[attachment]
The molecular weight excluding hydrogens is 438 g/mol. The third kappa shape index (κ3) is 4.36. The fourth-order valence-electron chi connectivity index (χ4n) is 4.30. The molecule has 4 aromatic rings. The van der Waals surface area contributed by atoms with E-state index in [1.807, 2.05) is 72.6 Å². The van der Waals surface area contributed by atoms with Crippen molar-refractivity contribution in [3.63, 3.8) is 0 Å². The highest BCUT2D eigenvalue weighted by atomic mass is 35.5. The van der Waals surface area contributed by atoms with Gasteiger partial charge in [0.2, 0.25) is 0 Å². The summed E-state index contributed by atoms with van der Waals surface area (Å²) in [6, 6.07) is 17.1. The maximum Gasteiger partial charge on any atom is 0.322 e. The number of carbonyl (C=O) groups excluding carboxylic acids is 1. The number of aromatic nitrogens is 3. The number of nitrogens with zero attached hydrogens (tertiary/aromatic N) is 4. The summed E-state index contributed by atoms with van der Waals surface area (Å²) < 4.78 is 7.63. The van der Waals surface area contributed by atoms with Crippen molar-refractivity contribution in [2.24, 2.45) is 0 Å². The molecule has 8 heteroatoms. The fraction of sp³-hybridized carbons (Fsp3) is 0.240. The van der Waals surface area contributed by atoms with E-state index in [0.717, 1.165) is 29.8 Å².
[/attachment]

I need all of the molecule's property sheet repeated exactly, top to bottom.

The molecular weight excluding hydrogens is 438 g/mol. The third kappa shape index (κ3) is 4.36. The fourth-order valence-electron chi connectivity index (χ4n) is 4.30. The molecule has 4 aromatic rings. The van der Waals surface area contributed by atoms with E-state index in [1.807, 2.05) is 72.6 Å². The van der Waals surface area contributed by atoms with Crippen molar-refractivity contribution in [3.63, 3.8) is 0 Å². The highest BCUT2D eigenvalue weighted by atomic mass is 35.5. The van der Waals surface area contributed by atoms with Gasteiger partial charge in [0.2, 0.25) is 0 Å². The summed E-state index contributed by atoms with van der Waals surface area (Å²) in [6, 6.07) is 17.1. The maximum Gasteiger partial charge on any atom is 0.322 e. The number of carbonyl (C=O) groups excluding carboxylic acids is 1. The number of aromatic nitrogens is 3. The number of nitrogens with zero attached hydrogens (tertiary/aromatic N) is 4. The summed E-state index contributed by atoms with van der Waals surface area (Å²) < 4.78 is 7.63. The van der Waals surface area contributed by atoms with Crippen molar-refractivity contribution in [2.24, 2.45) is 0 Å². The molecule has 8 heteroatoms. The fraction of sp³-hybridized carbons (Fsp3) is 0.240. The van der Waals surface area contributed by atoms with E-state index in [0.717, 1.165) is 29.8 Å².